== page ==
At what point does protest become thuggery? Protesters might say they are peaceful. But just because there is no violence does not mean that there is no intimidation or bullying. Unfortunately, threats and ultimatums have proliferated on American college campuses, and, until now, university presidents have largely raised the white flag and given in, encouraging more such behavior at other schools. Bullies can sense weakness; bullies tend to pick on weaklings.

Inside Higher Ed tells of a group of Oberlin students issuing a 14-page list of demands. The college’s president is standing up against the demands. But he does so at peril. As Inside Higher Ed puts it:

The list from students ends by saying that they have provided “demands and not suggestions. If these demands are not taken seriously, immediate action from the Africana community will follow.”

The student document ends with: Or Else!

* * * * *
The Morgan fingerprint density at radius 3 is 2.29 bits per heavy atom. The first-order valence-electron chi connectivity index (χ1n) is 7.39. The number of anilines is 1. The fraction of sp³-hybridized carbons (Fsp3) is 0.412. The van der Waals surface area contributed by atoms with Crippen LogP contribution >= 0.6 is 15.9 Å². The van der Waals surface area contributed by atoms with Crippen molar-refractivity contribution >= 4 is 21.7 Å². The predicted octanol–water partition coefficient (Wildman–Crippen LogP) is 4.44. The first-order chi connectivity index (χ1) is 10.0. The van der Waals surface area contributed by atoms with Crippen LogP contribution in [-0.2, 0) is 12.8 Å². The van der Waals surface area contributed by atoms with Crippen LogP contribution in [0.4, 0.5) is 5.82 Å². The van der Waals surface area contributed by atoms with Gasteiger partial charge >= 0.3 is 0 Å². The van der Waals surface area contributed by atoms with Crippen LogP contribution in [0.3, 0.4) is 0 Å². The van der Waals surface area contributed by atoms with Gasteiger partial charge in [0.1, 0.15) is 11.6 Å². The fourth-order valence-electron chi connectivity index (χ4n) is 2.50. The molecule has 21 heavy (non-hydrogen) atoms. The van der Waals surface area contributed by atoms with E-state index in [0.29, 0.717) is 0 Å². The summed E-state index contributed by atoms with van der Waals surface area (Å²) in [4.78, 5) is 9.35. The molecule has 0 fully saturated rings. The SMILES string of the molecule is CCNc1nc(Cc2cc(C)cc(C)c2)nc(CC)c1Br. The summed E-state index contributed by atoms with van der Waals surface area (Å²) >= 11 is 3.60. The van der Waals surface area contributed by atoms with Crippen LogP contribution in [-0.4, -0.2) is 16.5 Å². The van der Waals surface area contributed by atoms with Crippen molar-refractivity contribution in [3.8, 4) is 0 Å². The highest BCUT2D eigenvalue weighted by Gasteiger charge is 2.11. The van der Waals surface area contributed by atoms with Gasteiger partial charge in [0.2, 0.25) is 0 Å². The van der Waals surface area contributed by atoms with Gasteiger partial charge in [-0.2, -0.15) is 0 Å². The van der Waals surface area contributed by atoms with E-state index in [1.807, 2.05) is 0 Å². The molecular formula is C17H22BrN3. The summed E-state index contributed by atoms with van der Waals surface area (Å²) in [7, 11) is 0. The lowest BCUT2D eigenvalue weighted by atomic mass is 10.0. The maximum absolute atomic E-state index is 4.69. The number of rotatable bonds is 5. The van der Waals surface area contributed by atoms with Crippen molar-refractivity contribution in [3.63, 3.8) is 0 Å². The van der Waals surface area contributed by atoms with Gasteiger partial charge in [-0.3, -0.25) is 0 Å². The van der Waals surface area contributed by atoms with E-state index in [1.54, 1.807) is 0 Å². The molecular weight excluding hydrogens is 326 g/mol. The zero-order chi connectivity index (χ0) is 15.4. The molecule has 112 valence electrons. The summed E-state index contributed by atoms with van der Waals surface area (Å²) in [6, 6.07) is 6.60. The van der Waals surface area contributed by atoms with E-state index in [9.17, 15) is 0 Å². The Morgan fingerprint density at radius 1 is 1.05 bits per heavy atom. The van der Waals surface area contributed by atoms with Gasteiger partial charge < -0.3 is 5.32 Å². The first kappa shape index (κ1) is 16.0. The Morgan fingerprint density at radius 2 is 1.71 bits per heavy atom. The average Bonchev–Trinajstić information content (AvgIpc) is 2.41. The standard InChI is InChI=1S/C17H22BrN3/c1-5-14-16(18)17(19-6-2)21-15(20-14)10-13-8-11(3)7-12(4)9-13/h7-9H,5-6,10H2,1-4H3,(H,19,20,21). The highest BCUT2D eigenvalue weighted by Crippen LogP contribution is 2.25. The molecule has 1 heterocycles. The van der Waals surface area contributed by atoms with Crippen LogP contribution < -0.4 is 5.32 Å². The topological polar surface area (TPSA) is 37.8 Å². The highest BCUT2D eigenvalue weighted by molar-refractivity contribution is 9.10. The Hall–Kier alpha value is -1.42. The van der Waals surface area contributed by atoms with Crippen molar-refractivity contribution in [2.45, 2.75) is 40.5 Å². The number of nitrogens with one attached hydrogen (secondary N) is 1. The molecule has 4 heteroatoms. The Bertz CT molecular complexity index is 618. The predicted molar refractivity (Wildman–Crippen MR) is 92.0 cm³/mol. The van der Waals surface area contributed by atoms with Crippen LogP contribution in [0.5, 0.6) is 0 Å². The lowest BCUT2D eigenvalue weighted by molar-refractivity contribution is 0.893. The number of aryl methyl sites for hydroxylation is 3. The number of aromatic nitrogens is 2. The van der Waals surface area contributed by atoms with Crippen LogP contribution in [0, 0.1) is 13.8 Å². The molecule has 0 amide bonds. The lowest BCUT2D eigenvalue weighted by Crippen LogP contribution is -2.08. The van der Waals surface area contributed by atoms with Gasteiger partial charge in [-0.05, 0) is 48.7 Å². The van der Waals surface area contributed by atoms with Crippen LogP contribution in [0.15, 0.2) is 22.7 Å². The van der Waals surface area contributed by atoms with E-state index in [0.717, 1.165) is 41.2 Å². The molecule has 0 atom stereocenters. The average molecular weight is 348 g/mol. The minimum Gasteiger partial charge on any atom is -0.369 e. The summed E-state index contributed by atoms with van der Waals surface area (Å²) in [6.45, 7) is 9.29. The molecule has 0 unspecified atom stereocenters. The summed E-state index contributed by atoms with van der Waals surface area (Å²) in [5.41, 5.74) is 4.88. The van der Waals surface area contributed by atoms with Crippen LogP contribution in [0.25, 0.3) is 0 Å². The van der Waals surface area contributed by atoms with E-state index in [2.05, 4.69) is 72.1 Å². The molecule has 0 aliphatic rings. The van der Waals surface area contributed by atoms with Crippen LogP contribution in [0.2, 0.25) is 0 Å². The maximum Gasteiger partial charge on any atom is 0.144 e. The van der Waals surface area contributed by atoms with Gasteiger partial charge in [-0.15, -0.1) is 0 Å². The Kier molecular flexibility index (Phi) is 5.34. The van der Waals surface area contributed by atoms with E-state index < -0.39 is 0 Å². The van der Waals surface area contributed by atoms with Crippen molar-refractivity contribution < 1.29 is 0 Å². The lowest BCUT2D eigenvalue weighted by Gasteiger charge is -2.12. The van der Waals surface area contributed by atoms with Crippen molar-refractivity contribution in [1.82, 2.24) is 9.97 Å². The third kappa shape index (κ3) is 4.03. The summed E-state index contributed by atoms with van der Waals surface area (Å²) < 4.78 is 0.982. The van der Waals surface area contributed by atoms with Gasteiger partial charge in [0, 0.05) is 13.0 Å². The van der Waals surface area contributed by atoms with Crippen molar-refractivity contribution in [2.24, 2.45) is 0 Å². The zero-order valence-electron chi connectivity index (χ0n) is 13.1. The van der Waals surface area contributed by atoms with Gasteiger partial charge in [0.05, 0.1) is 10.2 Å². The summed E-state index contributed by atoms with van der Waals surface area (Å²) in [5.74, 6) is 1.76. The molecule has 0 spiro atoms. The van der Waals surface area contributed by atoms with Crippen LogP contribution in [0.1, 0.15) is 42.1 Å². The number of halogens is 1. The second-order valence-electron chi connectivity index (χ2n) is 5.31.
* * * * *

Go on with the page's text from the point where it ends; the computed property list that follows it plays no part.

Or else what? One can imagine a range of unpleasantness in the “immediate action” threatened.

Even if such action does not descend into vandalism and such, we should recognize that protests themselves can border on thuggery. They consume administrative resources, including attention and emotional energy. Public assemblages consume security resources. They often disrupt common spaces and established patterns of campus life.

Everyone agrees that there is a line of propriety somewhere, a line dividing the praiseworthy raising of objections and the blameworthy disrupting of common practice and imposing of costs and unpleasantness. As Jonathan Haidt says, diversity and civility depend on sensibilities of generosity. The line of propriety, separating what is praiseworthy from what is blameworthy, should be assessed and applied fairly across the varied interest groups. No double-standards.

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